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November 19, 2007

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Notes on London

Jotted in the hotel notebook:

  • The British Museum has neat stuff, but honestly, if it’s a cloudy day, the main attraction is the atrium, which is the closest simulation I have yet found of the underworld. The sterile air… the ghastly, formless chalk-white light… the long, loitering lines… the babel of languages… it’s spooky and depressing in a not-unenjoyable way.
  • You could spend an entire day just soaking up street names in London. I guess it’s all just set so deeply into our literature and culture; everything resonates in your ears and on your lips, even if you don’t know why. Tottenham Court? Charing Cross? Hampstead Heath? Clearly there are wizards in all of those places.
  • The London Underground is instantly navigable. The stations sort of hold your hand. (And they too have wizard names.)
  • The Tate Modern used to be a power plant, and its cavernous main room — the Turbine Hall! — is devoted to commissioned installations. Apparently for artists it’s quite a challenge because the space is just so big. The artist Doris Salcedo came up with a brilliant solution, on display when I was there: No sculpture. Instead, she carved a giant, seismic crack into the floor. Pictures don’t really do it justice; in my mind, the real work of art isn’t the crack at all (though it’s beautiful) but rather the inescapable thought: “She actually broke open the floor? They let her do this? She wrecked the museum!” It feels totally transgressive — and, therefore, awesome.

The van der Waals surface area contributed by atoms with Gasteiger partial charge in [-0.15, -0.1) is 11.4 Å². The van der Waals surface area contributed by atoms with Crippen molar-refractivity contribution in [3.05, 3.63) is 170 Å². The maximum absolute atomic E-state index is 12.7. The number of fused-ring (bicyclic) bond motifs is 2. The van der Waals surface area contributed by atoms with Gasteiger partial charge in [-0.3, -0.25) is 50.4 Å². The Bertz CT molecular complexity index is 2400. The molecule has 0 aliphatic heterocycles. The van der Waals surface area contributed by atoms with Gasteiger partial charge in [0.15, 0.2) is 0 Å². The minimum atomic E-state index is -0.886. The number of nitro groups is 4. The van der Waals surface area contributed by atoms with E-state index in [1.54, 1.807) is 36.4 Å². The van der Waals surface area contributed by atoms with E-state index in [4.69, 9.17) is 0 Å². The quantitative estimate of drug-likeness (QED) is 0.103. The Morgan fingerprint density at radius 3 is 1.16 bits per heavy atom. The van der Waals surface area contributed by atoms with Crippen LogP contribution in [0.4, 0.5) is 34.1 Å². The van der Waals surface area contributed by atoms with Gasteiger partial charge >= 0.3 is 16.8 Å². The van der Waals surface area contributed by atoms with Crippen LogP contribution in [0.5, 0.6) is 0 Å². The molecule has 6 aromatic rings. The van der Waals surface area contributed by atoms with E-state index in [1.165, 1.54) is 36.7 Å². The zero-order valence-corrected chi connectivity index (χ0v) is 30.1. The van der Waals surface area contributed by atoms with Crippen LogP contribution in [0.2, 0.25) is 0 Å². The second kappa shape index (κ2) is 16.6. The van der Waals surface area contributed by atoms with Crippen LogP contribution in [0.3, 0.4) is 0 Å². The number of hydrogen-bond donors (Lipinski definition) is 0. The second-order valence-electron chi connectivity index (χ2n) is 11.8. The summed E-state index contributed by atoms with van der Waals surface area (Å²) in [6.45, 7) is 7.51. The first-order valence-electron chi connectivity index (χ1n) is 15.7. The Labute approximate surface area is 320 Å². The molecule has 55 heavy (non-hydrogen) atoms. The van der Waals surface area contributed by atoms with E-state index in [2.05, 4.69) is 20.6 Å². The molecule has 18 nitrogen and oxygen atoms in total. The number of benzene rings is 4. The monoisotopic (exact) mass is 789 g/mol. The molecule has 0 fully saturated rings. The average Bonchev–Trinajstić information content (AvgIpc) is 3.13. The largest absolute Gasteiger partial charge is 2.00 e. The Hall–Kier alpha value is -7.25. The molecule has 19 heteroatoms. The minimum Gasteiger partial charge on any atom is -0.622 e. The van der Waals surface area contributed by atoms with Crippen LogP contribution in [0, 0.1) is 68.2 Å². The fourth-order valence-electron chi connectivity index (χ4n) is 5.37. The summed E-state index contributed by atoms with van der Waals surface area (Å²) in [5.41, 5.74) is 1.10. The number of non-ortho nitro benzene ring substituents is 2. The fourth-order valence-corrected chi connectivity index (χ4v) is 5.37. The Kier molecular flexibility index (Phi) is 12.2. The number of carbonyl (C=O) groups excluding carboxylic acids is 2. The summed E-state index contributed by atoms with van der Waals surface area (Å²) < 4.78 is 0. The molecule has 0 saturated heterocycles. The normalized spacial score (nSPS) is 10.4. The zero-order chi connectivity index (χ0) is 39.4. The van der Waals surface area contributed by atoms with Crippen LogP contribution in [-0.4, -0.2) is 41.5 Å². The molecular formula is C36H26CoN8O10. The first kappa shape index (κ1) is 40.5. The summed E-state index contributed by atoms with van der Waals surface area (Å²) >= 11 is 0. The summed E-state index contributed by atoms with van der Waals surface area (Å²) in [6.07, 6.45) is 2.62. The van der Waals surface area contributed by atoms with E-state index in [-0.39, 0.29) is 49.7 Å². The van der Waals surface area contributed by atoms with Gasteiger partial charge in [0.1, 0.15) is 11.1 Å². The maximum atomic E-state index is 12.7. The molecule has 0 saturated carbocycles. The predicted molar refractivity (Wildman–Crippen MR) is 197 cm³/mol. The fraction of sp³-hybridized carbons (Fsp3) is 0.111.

• Leading to and from the Tate Modern there’s a pedestrian-only bridge across the Thames. It’s pretty thrilling.
  • Oh hey, and: I tried meta-free travel this time. That is, I took no camera, and took no pictures. Recommended!

Robin-sig.gif
Posted November 19, 2007 at 8:51 | Comments (3) | Permasnark
File under: Briefly Noted

Comments

"Clearly there are wizards in all of those places." Clearly the most enjoyable thing I've read all day. Nicely done :)

tooootally agree with you on the street names. i was so astonished that my flat was just blocks away from Drury Lane. like, Drury Lane actually exists?? clearly there are muffin men there.

Robin,
I've found your blog for the first time and saw that you'd recently been to London. The Tate was incredible and an absolute awakening when I went in 2004. It was just after the Turner Prize had been given and there was also an installation by The Chapman Brothers that shook the sensibilities of a lot of people.

Posted by: Patrick Sloan on November 27, 2007 at 11:57 AM
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